Kevin, this occurs quite commonly, especially when product is shipped overseas with freight sitting in containers over extended periods of time. At Ervin, we poly line all shipments, but rust is inevitable. As Walter mentioned above, it's best to cycle the media by blasting it against a target. Depending on the size of your machine and the quantity of shot it holds, you'll have to time it accordingly. Contact me if you need more details on how long this needs to be done for.
Rust is a surface phenomenon, and descaling it will not impact your arc height values. If the particle size gets reduced by impacts (which is the natural failure mode for any peening media), it will get eliminated by your airwash separator, cyclone or bottom screen in your classifier. 'Descaled' shot will also help with avoiding part discoloration.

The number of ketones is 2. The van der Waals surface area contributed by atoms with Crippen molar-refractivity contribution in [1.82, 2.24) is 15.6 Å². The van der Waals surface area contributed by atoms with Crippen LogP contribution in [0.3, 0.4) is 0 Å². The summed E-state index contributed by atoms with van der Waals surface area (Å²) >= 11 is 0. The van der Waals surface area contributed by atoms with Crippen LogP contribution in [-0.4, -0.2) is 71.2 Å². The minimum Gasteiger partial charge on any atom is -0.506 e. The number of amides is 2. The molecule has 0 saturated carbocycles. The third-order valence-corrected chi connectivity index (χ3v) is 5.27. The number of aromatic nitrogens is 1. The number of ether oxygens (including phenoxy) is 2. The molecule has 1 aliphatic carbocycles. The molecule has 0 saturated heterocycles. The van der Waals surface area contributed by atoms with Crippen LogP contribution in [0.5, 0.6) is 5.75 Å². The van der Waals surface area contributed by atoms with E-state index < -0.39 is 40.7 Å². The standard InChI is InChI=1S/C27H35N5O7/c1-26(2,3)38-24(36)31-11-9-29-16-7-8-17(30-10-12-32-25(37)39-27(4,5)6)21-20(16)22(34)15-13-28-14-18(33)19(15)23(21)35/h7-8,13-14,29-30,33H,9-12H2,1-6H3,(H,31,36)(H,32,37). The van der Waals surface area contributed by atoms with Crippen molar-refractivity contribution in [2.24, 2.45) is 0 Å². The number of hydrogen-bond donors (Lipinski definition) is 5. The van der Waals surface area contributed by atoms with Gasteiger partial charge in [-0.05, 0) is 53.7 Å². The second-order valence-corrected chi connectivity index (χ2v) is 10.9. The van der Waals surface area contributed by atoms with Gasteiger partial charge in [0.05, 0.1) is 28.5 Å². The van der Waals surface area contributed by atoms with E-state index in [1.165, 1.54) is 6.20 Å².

For your information, AMS grade material goes through a conditioning process prior to shipment. In other words, there is no surface rust on the shot particle during shipment. Transit rust is what you're noticing on the product. We have a bulletin for proper shot storage as well that I am happy to email you if you wish.
We discussed this at a recent SAE meeting and none of us felt the need to make a statement about rust in the documents since it's subjective and a rather simple fix.
Hope this helps.